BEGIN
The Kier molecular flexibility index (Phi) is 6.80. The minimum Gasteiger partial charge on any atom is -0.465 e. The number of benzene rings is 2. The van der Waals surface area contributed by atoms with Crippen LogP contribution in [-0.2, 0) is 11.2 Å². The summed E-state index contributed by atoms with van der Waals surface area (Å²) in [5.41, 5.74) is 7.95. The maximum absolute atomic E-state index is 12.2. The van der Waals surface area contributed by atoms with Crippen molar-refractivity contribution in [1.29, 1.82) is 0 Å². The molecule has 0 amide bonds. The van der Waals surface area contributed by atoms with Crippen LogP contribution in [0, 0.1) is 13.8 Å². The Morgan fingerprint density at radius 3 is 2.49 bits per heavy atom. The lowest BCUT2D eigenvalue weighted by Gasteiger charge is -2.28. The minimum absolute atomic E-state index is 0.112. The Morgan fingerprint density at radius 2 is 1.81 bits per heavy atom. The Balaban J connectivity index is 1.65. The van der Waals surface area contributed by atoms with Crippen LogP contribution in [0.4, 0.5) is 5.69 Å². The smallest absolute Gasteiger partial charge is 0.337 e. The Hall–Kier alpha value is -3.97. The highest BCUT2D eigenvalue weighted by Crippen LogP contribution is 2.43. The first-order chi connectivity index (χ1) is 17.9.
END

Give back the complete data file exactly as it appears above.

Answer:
The Kier molecular flexibility index (Phi) is 6.80. The minimum Gasteiger partial charge on any atom is -0.465 e. The number of benzene rings is 2. The van der Waals surface area contributed by atoms with Crippen LogP contribution in [-0.2, 0) is 11.2 Å². The summed E-state index contributed by atoms with van der Waals surface area (Å²) in [5.41, 5.74) is 7.95. The maximum absolute atomic E-state index is 12.2. The van der Waals surface area contributed by atoms with Crippen molar-refractivity contribution in [1.29, 1.82) is 0 Å². The molecule has 0 amide bonds. The van der Waals surface area contributed by atoms with Crippen LogP contribution in [0, 0.1) is 13.8 Å². The Morgan fingerprint density at radius 3 is 2.49 bits per heavy atom. The lowest BCUT2D eigenvalue weighted by Gasteiger charge is -2.28. The minimum absolute atomic E-state index is 0.112. The Morgan fingerprint density at radius 2 is 1.81 bits per heavy atom. The Balaban J connectivity index is 1.65. The van der Waals surface area contributed by atoms with Crippen LogP contribution in [0.4, 0.5) is 5.69 Å². The smallest absolute Gasteiger partial charge is 0.337 e. The Hall–Kier alpha value is -3.97. The highest BCUT2D eigenvalue weighted by Crippen LogP contribution is 2.43. The first-order chi connectivity index (χ1) is 17.9.